May 18, 2010

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Children’s Book Review– Not So Scary After All

Children’s Book Review– Not So Scary After All

Not too long ago, my five year old had a major meltdown when he found out he’d have to spend a few minutes in after-care before I could get to school to pick him and his siblings up. For some reason he is terrified of the after school care providers. “They’re scary!” is all he can say. Maybe they yelled one day, or looked tired or scowled, but for whatever reason, that impression left a mark on him, and he has never wanted to return, even though he has friends who go every day and watch movies or play on the playground when their schoolwork is done.

So I thought of him when I found The Little Bit Scary People by Emily Jenkins at the library. This story follows a little girl with red hair as she walks around her urban neighborhood meeting people who on first glance frighten her. She initially feels scared when she passes by a skateboarding teenager, a grumpy bus driver, a whistle blowing policeman, and meets at school a strict cafeteria lady and a grim school nurse. But then she imagines each character doing something that contradicts her initial impression: the teenager sleeps with his cat, the bus driver makes her kids pancakes, the cafeteria lady sings as she roller blades.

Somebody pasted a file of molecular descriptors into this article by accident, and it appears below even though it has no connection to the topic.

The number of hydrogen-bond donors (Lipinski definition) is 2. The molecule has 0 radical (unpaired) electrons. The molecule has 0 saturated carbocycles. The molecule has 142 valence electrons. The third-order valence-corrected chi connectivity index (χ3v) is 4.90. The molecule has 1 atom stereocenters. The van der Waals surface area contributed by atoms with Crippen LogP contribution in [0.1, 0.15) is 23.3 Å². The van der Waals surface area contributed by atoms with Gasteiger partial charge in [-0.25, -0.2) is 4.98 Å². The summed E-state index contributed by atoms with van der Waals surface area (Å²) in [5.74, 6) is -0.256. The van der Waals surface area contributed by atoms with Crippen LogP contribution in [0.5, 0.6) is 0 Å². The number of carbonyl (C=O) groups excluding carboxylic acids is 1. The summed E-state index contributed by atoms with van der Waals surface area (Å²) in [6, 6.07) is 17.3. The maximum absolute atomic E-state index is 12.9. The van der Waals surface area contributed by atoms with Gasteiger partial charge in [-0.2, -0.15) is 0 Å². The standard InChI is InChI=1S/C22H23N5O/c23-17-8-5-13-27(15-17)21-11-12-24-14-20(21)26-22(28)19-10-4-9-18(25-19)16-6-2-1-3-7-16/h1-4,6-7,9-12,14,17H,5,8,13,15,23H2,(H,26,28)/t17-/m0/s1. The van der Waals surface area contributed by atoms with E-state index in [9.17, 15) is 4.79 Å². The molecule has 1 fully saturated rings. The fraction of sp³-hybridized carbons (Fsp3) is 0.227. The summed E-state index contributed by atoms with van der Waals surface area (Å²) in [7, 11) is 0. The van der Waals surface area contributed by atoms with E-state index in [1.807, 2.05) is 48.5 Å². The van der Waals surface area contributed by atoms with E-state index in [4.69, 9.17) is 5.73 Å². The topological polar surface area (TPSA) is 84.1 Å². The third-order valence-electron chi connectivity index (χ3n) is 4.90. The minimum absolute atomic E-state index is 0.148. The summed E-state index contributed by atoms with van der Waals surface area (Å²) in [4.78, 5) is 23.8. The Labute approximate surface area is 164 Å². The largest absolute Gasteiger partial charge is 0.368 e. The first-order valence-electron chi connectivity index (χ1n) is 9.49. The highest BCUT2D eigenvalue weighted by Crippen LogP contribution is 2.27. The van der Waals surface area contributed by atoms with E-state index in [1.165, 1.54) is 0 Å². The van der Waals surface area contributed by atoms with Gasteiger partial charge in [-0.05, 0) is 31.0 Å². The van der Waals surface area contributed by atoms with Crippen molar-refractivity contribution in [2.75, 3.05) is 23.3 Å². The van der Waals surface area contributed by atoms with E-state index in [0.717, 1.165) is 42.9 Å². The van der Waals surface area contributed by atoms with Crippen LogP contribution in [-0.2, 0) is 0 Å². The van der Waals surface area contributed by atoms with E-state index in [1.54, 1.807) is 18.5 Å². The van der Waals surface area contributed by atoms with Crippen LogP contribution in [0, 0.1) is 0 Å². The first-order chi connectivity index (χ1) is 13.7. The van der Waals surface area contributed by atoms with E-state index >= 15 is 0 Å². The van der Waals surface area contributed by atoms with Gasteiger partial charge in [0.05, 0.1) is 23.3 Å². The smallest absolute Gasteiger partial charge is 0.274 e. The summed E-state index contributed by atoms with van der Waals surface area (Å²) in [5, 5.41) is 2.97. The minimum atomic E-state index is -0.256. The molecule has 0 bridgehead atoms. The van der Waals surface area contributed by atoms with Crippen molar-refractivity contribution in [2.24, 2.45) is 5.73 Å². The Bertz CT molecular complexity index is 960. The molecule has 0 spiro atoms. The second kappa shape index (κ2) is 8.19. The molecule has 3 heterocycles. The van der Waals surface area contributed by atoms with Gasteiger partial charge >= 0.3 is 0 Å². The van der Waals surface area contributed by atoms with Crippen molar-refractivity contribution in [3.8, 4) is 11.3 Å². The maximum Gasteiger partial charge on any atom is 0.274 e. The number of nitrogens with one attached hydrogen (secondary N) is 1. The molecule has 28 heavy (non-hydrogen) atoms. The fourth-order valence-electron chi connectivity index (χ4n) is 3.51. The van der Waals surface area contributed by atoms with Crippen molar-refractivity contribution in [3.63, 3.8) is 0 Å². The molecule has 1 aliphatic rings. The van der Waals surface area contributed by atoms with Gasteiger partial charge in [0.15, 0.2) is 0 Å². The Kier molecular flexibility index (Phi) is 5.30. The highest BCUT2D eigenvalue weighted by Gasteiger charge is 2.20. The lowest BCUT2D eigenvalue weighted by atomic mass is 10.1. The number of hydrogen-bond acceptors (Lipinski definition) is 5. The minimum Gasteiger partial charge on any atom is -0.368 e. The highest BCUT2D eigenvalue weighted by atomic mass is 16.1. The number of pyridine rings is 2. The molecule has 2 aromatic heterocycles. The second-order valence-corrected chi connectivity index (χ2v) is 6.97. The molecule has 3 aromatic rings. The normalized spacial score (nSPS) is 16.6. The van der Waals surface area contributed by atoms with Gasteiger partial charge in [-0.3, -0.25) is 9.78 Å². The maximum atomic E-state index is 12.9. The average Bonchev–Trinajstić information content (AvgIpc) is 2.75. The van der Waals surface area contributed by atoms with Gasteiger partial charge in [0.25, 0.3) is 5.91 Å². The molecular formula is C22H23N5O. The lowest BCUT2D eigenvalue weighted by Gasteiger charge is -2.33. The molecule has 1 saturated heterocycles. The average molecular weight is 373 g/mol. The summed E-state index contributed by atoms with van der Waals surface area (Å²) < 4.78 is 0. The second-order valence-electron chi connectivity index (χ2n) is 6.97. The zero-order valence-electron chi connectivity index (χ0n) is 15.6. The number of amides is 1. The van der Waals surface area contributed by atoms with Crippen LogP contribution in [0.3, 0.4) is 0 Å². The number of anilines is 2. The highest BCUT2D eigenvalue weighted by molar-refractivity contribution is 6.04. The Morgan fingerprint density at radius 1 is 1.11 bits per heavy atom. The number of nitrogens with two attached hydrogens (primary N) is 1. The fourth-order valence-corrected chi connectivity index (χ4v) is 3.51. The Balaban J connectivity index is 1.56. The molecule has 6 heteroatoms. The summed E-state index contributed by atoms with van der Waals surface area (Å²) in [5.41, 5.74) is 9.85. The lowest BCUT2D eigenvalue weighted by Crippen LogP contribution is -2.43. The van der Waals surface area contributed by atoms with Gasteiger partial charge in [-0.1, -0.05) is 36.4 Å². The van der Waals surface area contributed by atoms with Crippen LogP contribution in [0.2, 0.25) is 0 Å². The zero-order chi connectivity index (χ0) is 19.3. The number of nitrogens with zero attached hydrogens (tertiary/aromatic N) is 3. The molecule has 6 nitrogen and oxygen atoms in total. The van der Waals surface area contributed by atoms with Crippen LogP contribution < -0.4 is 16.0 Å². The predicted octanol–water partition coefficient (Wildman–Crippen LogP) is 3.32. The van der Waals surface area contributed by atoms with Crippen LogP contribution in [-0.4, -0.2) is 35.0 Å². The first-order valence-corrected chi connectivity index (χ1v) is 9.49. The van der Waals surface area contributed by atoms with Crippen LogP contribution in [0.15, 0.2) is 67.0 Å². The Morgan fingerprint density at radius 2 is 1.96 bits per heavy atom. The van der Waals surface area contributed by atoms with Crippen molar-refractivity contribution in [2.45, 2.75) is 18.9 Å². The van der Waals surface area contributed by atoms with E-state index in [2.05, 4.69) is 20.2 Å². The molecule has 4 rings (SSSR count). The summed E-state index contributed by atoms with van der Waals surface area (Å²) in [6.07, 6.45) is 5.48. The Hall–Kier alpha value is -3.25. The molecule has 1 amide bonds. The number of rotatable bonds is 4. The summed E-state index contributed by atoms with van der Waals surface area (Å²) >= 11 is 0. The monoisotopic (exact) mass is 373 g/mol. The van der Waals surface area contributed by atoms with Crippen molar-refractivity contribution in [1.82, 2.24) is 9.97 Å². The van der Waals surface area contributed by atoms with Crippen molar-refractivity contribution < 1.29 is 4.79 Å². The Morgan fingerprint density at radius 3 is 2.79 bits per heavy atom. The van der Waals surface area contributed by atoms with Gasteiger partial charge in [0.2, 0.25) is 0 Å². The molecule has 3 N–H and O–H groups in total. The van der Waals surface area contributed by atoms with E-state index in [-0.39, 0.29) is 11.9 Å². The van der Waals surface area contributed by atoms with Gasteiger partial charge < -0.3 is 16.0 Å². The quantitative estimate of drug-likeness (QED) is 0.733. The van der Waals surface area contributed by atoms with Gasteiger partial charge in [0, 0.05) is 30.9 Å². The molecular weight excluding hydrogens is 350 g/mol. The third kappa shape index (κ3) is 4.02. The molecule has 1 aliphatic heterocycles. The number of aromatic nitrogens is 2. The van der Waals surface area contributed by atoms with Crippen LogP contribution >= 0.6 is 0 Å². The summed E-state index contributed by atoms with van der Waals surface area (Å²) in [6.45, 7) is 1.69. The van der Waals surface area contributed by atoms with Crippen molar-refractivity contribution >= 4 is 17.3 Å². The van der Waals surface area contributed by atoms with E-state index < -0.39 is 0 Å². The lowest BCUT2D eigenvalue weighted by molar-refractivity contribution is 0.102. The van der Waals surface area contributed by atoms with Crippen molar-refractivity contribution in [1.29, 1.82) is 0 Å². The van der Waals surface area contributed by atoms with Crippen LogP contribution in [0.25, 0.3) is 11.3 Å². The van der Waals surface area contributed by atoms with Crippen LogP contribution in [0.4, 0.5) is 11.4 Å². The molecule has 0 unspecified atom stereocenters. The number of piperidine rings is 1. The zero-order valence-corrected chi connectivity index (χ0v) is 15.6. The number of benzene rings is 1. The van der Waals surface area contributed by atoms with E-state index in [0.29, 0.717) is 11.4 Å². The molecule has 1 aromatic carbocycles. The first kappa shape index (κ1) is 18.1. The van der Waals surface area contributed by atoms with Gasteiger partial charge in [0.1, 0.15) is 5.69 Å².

The illustrations by Alexandra Boiger emphasize this change in impression. When the little girl first sees these imposing figures, she appears to be the most colorful thing on the page, with her carroty hair and bright green outfit contrasting with a grey and ominous background . The color scheme emphasizes the alien and intimidating impression she receives on first glance. But with the help of her imagination, she is able to picture an alternative identity for each character, an identity that makes them seem familiar, rather than strange. Each person she meets, including the tired policeman who enjoys eating at Italian restaurants and turns out to be her dad, has another side, another personality that enjoys life, finds it colorful, and so is not so scary after all.

As my kindergartener and I read the book together, I told him how I had felt the same way in fourth grade, when I switched piano teachers. My new teacher was old, with stale breath and a house that smelled like powder and rose water and moth balls. This teacher wasn’t particularly strict or punitive, but I was overwhelmed with fear and foreboding. I did not want to go to her house. I cried and yelled and said terrible things. But my mom persisted, and finally I discovered that my teacher was a lady who like hard candies, had two grandchildren just my age, and liked to sing her own lyrics to the pieces I played. My teacher was not a little bit scary after at all.

And neither are those after care providers. Reading this book together and talking about how people aren’t always who they appear to be didn’t make my son happy about his trip to after-care. But at least it gave us a chance to talk about his fears, and just maybe it inspired him think a little about what those after care providers might be like after they go home in the evening.

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